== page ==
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My Father’s Workshop: Five Letter Opposite Words Game & Puzzle

Joel's most recent projects include Burning Man 2017, Colorado Hemp Expo, Denver Paper Fashion Shows, Arise Music Festival and more.

My Father’s Workshop

The Five Letter Opposite Word game is the first of many games and projects that were birthed in my father’s workshop back in 1967 when I was only ten years old. I loved that workshop. I spent every hour I was allowed, studying Mechanics Illustrated, Popular Science, Popular Electronics, and a good selection of other woodworking books and magazines. Since then, the passion for creating has never left, in fact, over the past many years, my projects have gotten larger and more complex. The last “biggest” project that I was honored to help design and build, was “The “Dragonfly Mating Ritual” that was built in the Black Rock Desert for Burning Man 2017 which was a sculpture that included a fire that would shoot forty feet in the air and became a featured article in the October 2017 “Rolling Stone” magazine. Funny how one thing turns into another. Even though I love huge complicated projects and designs, the simplicity of Five Letter Opposite Words is still one of my favorites. Big or small, it all starts with a simple sketch.


It Starts with an idea and a sketch

One of the first things that my Dad built me was my own design and creation center. He made it out of reclaimed materials and incorporated a large angled drawing and work surface. He designed it with storage and an adjustable work light. Hundreds of projects were birthed here for many years. As a youth, I spent thousands of hours sitting on my stool in front of my design center creating. I learned quickly to create sketches of my imagination. So many school projects, art projects, designs, and a multitude of projects started there including simple games, bird feeders, model rockets, ceramics, and, eventually a large hovercraft with two engines that my father and I built under the carport. It all started with a sketch and an imagination. Five Letter Opposite Words is a great example of simple sketching and prototyping skills that provides hours of challenge.


Five Letter Opposite Words

The first project I developed in my father’s workshop was Five Letter Opposite Words. I wish I could completely take credit for it but a form of it was inspired by a similar 1957 “how-to” article I read in one of my father's magazines and books. The concept and solution of it seem to have been lost over the years(until now). I have not found any person who has presented it since. It is simple to design and make, but very hard to solve. (A hint to solving the puzzle is at the end of this article.)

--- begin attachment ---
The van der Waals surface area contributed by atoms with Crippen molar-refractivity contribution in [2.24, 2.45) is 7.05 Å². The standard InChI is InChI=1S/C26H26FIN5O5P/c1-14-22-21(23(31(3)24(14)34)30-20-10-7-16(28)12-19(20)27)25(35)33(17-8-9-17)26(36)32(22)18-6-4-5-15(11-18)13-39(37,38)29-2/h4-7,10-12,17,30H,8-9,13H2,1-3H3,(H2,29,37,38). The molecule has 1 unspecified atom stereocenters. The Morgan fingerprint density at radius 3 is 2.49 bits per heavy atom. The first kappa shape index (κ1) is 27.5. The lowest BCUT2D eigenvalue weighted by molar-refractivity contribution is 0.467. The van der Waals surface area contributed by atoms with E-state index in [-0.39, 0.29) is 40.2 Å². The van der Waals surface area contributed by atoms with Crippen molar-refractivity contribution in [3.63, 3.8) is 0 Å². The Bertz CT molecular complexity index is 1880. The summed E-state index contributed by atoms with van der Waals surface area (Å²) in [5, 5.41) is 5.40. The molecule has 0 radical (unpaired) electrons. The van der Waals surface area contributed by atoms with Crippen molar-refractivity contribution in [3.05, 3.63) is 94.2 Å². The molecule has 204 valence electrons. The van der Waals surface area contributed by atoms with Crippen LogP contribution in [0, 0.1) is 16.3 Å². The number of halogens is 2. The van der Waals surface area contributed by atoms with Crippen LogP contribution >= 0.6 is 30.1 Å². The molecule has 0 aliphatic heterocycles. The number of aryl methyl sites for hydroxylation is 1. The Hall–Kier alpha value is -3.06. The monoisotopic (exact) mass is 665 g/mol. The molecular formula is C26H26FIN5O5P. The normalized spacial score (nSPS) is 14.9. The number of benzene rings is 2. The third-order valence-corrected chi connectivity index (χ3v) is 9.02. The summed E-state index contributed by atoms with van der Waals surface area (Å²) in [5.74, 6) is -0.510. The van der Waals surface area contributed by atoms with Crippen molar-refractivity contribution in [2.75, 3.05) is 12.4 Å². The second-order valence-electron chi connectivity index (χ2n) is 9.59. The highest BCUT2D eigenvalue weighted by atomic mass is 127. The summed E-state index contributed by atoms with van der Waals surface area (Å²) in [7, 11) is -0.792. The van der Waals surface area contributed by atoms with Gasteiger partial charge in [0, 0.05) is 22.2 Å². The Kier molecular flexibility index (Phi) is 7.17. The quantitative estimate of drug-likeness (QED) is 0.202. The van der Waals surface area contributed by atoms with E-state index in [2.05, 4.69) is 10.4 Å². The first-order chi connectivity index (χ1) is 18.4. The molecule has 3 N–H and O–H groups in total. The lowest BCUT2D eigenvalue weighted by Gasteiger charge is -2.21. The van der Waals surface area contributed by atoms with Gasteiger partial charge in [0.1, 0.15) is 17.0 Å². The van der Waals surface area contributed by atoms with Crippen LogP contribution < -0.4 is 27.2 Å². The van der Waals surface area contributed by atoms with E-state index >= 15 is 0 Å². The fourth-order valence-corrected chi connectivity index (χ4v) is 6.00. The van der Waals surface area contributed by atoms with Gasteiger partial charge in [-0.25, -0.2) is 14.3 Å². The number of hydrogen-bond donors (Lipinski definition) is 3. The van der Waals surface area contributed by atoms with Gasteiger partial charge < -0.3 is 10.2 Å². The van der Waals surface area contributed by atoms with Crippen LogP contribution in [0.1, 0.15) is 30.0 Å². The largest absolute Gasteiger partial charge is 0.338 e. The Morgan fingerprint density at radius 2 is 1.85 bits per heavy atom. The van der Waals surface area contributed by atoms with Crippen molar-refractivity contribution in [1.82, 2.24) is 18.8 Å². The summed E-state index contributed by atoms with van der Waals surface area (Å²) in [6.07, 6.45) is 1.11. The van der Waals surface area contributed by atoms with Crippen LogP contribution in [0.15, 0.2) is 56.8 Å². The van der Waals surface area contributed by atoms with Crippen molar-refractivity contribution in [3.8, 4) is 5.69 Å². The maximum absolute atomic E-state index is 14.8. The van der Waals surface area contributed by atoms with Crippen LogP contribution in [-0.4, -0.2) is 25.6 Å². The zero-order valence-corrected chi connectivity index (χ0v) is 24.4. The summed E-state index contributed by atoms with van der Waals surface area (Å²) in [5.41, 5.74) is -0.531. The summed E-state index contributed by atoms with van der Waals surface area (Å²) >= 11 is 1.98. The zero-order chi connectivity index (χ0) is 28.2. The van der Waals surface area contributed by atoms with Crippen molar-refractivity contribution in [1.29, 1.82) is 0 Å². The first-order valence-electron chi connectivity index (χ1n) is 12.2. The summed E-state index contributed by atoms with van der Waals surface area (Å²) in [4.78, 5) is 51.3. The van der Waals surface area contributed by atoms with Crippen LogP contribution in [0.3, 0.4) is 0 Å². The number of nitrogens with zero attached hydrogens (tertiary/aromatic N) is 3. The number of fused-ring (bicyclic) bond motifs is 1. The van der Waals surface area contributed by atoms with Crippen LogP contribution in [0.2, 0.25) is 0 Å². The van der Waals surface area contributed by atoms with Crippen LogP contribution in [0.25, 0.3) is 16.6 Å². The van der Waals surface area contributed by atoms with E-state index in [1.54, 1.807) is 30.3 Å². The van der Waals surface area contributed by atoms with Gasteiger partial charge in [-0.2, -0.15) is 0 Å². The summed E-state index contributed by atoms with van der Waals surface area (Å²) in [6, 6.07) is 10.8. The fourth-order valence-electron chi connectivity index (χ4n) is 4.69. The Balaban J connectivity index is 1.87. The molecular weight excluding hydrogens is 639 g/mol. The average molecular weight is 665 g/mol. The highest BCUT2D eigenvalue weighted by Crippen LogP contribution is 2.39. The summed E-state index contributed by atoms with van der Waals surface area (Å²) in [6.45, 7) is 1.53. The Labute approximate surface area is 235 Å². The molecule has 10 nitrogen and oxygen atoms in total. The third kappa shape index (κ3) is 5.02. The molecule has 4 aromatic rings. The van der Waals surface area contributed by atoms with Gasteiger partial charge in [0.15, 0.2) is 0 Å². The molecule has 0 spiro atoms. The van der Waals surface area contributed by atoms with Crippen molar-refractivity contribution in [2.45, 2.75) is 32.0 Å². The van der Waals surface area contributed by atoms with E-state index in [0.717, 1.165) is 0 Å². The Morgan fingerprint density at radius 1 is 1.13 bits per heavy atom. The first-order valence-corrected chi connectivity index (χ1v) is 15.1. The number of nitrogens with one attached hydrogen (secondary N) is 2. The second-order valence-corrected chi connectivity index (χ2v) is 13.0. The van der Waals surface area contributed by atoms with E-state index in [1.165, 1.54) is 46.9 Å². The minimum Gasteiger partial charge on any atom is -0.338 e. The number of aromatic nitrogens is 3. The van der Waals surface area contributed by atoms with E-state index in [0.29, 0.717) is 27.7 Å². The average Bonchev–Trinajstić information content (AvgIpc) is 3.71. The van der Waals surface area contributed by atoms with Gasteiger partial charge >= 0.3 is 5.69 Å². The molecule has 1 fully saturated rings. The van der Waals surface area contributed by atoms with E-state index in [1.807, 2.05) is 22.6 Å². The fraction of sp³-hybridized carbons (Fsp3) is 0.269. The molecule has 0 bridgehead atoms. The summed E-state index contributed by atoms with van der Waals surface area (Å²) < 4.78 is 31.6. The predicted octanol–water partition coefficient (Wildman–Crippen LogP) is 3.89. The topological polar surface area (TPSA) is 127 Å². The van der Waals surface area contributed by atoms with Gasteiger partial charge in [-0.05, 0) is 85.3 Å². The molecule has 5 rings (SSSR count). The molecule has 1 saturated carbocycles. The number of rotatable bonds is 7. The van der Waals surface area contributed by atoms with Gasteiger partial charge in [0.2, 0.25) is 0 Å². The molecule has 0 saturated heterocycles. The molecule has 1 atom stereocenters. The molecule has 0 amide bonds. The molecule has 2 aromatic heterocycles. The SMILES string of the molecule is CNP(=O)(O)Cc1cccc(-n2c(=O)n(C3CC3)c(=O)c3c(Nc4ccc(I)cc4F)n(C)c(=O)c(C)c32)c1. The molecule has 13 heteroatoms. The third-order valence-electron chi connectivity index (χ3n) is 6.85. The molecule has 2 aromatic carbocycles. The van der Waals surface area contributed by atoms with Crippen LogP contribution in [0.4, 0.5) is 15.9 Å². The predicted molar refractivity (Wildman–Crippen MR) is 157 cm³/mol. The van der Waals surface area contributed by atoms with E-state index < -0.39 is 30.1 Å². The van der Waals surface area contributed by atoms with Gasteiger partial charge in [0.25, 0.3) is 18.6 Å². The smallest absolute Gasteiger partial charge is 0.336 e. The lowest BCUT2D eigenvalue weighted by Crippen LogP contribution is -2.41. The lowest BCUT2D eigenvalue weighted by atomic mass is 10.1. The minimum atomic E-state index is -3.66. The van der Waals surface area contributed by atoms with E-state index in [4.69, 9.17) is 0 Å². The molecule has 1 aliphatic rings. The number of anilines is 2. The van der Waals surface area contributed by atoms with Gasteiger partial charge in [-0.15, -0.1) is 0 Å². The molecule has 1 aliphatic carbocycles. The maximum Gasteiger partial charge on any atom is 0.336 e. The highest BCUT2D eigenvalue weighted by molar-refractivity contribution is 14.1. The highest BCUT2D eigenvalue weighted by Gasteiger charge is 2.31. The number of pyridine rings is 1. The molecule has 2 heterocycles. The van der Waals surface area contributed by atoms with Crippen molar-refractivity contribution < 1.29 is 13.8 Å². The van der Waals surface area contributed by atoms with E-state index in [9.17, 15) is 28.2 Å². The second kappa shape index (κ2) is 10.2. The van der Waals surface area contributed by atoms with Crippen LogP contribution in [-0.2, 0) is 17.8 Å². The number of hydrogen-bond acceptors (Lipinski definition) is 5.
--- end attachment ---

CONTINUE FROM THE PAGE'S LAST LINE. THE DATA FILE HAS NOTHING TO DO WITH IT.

The object of the game is to slide the opposite five-letter word letters along the grid replacing the top word with the bottom word without lifting any of the letters (no cheating).

The simplest version of this puzzle game can be made from one sheet of 8-½ x 11” card stock in about thirty minutes. A longer-lasting version can be made out of wood using the same basic layout pattern but also requires some woodworking skills and tools. (Thick cardboard or foam core board can also be used but would also require a sharp knife.)

The Words

There are a handful of 5 letter opposite words that you can use to create the game puzzle. Back in 1967, I designed my original using the 5 letter opposite words, BLACK and WHITE. There are other five-letter opposite words you can use. Here is my top list of opposite words that you may want to choose from when creating your first practice and prototype version. (The “ANGRY vs HAPPY” challenge is the easiest to solve because of the double letter “P”).

  1. ABOVE vs. BELOW

  2. BLACK vs. WHITE

  3. RIGHT vs. WRONG

  4. ANGRY vs. HAPPY

  5. LOVER vs. HATER

  6. BIRTH vs. DEATH

  7. CHILD vs. ADULT

  8. CLEAN vs. DIRTY

How to make a “Five Letter Opposite Words” Step by Step

Materials Needed:

  1. 8-½ x 11” paper or cardstock(preferred)
  2. Wood or paper glue


    1. Scissors
    2. Markers
    3. Ruler
    4. Pencil
    5. Knife (optional if you want to use cardboard or foam core board)

Basic Layout:

The base grid is five squares wide by three squares high. Each square of the grid measures 1-½”. After layout and cutting you will have sixteen pieces:

  • 10 squares are for the letters
  • 3 squares are for the “blocks”
  • 2 squares are “extras” and not needed
  • 1-Base Grid 7-½” x 4-½”

Step One: Tools & Materials

Scroll to Continue
  1. Acquire materials and tools

    1. Paper
    2. Pencil
    3. Ruler
    4. Scissors